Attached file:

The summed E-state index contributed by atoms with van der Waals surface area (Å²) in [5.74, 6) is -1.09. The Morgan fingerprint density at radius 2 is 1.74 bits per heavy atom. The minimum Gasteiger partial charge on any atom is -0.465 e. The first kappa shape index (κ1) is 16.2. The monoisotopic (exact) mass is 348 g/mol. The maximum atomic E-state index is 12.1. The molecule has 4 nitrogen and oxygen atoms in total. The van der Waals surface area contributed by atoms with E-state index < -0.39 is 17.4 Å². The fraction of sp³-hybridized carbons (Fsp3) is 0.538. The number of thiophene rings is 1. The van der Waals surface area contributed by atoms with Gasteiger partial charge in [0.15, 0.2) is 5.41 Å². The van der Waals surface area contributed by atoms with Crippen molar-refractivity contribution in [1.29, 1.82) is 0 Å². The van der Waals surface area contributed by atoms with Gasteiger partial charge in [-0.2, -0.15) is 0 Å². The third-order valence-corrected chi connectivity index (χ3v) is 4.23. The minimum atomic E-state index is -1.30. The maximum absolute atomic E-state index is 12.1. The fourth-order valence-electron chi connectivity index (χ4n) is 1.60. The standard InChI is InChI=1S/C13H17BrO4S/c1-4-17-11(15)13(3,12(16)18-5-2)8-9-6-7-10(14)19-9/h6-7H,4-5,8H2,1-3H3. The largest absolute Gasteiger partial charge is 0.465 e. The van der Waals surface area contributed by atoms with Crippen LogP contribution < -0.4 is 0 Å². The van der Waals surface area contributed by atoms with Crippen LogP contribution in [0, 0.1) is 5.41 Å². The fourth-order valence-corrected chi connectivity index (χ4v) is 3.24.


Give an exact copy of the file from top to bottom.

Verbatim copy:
The summed E-state index contributed by atoms with van der Waals surface area (Å²) in [5.74, 6) is -1.09. The Morgan fingerprint density at radius 2 is 1.74 bits per heavy atom. The minimum Gasteiger partial charge on any atom is -0.465 e. The first kappa shape index (κ1) is 16.2. The monoisotopic (exact) mass is 348 g/mol. The maximum atomic E-state index is 12.1. The molecule has 4 nitrogen and oxygen atoms in total. The van der Waals surface area contributed by atoms with E-state index < -0.39 is 17.4 Å². The fraction of sp³-hybridized carbons (Fsp3) is 0.538. The number of thiophene rings is 1. The van der Waals surface area contributed by atoms with Gasteiger partial charge in [0.15, 0.2) is 5.41 Å². The van der Waals surface area contributed by atoms with Crippen molar-refractivity contribution in [1.29, 1.82) is 0 Å². The van der Waals surface area contributed by atoms with Gasteiger partial charge in [-0.2, -0.15) is 0 Å². The third-order valence-corrected chi connectivity index (χ3v) is 4.23. The minimum atomic E-state index is -1.30. The maximum absolute atomic E-state index is 12.1. The fourth-order valence-electron chi connectivity index (χ4n) is 1.60. The standard InChI is InChI=1S/C13H17BrO4S/c1-4-17-11(15)13(3,12(16)18-5-2)8-9-6-7-10(14)19-9/h6-7H,4-5,8H2,1-3H3. The largest absolute Gasteiger partial charge is 0.465 e. The van der Waals surface area contributed by atoms with Crippen LogP contribution < -0.4 is 0 Å². The van der Waals surface area contributed by atoms with Crippen LogP contribution in [0, 0.1) is 5.41 Å². The fourth-order valence-corrected chi connectivity index (χ4v) is 3.24.